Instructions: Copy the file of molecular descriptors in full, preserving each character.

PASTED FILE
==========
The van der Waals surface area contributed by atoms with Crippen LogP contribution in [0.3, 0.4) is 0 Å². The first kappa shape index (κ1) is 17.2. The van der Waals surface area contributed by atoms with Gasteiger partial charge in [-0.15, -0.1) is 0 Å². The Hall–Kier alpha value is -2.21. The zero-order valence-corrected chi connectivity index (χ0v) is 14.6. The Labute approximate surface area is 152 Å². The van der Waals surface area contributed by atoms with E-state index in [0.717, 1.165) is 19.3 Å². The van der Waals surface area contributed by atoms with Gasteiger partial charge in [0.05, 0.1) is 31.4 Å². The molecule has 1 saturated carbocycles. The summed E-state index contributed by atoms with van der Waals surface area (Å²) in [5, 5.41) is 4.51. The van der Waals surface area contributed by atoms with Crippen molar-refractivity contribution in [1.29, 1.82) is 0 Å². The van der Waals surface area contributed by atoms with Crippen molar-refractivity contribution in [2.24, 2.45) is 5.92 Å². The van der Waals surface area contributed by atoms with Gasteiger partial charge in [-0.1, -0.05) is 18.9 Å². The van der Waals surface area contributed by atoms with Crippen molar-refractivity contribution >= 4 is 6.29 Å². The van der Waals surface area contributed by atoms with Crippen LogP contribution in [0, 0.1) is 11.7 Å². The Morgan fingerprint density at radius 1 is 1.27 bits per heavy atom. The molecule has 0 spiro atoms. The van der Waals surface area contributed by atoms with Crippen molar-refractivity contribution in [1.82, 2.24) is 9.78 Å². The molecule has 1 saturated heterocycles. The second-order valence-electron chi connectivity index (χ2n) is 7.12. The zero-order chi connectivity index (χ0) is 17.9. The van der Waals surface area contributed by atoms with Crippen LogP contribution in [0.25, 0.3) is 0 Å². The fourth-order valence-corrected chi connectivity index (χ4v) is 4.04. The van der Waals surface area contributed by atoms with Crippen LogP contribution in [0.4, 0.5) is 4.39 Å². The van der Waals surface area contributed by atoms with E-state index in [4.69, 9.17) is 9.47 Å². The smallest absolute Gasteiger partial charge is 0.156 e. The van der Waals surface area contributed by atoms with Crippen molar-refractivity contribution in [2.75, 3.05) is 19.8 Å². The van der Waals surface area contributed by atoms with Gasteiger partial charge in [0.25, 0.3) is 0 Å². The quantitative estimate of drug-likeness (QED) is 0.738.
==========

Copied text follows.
The van der Waals surface area contributed by atoms with Crippen LogP contribution in [0.3, 0.4) is 0 Å². The first kappa shape index (κ1) is 17.2. The van der Waals surface area contributed by atoms with Gasteiger partial charge in [-0.15, -0.1) is 0 Å². The Hall–Kier alpha value is -2.21. The zero-order valence-corrected chi connectivity index (χ0v) is 14.6. The Labute approximate surface area is 152 Å². The van der Waals surface area contributed by atoms with E-state index in [0.717, 1.165) is 19.3 Å². The van der Waals surface area contributed by atoms with Gasteiger partial charge in [0.05, 0.1) is 31.4 Å². The molecule has 1 saturated carbocycles. The summed E-state index contributed by atoms with van der Waals surface area (Å²) in [5, 5.41) is 4.51. The van der Waals surface area contributed by atoms with Crippen molar-refractivity contribution in [1.29, 1.82) is 0 Å². The van der Waals surface area contributed by atoms with Crippen molar-refractivity contribution in [2.24, 2.45) is 5.92 Å². The van der Waals surface area contributed by atoms with Gasteiger partial charge in [-0.1, -0.05) is 18.9 Å². The van der Waals surface area contributed by atoms with Crippen molar-refractivity contribution >= 4 is 6.29 Å². The van der Waals surface area contributed by atoms with Crippen LogP contribution in [0, 0.1) is 11.7 Å². The Morgan fingerprint density at radius 1 is 1.27 bits per heavy atom. The molecule has 0 spiro atoms. The van der Waals surface area contributed by atoms with Crippen molar-refractivity contribution in [1.82, 2.24) is 9.78 Å². The molecule has 1 saturated heterocycles. The second-order valence-electron chi connectivity index (χ2n) is 7.12. The zero-order chi connectivity index (χ0) is 17.9. The van der Waals surface area contributed by atoms with Crippen LogP contribution in [0.25, 0.3) is 0 Å². The fourth-order valence-corrected chi connectivity index (χ4v) is 4.04. The van der Waals surface area contributed by atoms with Crippen LogP contribution in [0.4, 0.5) is 4.39 Å². The van der Waals surface area contributed by atoms with E-state index in [4.69, 9.17) is 9.47 Å². The smallest absolute Gasteiger partial charge is 0.156 e. The van der Waals surface area contributed by atoms with Crippen molar-refractivity contribution in [2.75, 3.05) is 19.8 Å². The van der Waals surface area contributed by atoms with Gasteiger partial charge in [0.25, 0.3) is 0 Å². The quantitative estimate of drug-likeness (QED) is 0.738.